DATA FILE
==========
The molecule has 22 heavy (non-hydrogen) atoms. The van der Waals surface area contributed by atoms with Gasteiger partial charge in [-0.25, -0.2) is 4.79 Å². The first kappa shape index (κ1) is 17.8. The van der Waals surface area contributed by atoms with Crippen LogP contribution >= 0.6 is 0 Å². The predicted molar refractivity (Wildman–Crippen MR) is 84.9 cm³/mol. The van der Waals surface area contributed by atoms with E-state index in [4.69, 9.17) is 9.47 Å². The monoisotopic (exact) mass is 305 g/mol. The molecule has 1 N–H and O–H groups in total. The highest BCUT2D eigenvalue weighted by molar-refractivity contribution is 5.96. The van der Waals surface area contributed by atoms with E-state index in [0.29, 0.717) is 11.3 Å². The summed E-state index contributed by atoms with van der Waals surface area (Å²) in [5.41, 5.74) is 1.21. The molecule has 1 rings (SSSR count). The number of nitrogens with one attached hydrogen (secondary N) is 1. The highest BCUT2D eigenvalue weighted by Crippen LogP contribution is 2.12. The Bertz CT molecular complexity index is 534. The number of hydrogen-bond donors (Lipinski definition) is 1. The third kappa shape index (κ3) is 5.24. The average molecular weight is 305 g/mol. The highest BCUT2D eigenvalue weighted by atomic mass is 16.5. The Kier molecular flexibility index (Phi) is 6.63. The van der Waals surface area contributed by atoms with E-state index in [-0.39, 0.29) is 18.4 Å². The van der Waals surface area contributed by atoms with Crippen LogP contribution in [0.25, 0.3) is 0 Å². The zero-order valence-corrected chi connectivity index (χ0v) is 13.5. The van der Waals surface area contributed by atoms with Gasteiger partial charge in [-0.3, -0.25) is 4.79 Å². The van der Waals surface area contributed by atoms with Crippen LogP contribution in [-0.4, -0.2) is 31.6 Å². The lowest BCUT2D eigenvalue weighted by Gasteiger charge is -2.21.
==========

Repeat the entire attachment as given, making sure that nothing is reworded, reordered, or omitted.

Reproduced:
The molecule has 22 heavy (non-hydrogen) atoms. The van der Waals surface area contributed by atoms with Gasteiger partial charge in [-0.25, -0.2) is 4.79 Å². The first kappa shape index (κ1) is 17.8. The van der Waals surface area contributed by atoms with Crippen LogP contribution >= 0.6 is 0 Å². The predicted molar refractivity (Wildman–Crippen MR) is 84.9 cm³/mol. The van der Waals surface area contributed by atoms with E-state index in [4.69, 9.17) is 9.47 Å². The monoisotopic (exact) mass is 305 g/mol. The molecule has 1 N–H and O–H groups in total. The highest BCUT2D eigenvalue weighted by molar-refractivity contribution is 5.96. The van der Waals surface area contributed by atoms with E-state index in [0.29, 0.717) is 11.3 Å². The summed E-state index contributed by atoms with van der Waals surface area (Å²) in [5.41, 5.74) is 1.21. The molecule has 1 rings (SSSR count). The number of nitrogens with one attached hydrogen (secondary N) is 1. The highest BCUT2D eigenvalue weighted by Crippen LogP contribution is 2.12. The Bertz CT molecular complexity index is 534. The number of hydrogen-bond donors (Lipinski definition) is 1. The third kappa shape index (κ3) is 5.24. The average molecular weight is 305 g/mol. The highest BCUT2D eigenvalue weighted by atomic mass is 16.5. The Kier molecular flexibility index (Phi) is 6.63. The van der Waals surface area contributed by atoms with E-state index in [-0.39, 0.29) is 18.4 Å². The van der Waals surface area contributed by atoms with Crippen LogP contribution in [0.25, 0.3) is 0 Å². The zero-order valence-corrected chi connectivity index (χ0v) is 13.5. The van der Waals surface area contributed by atoms with Gasteiger partial charge in [-0.3, -0.25) is 4.79 Å². The van der Waals surface area contributed by atoms with Crippen LogP contribution in [-0.4, -0.2) is 31.6 Å². The lowest BCUT2D eigenvalue weighted by Gasteiger charge is -2.21.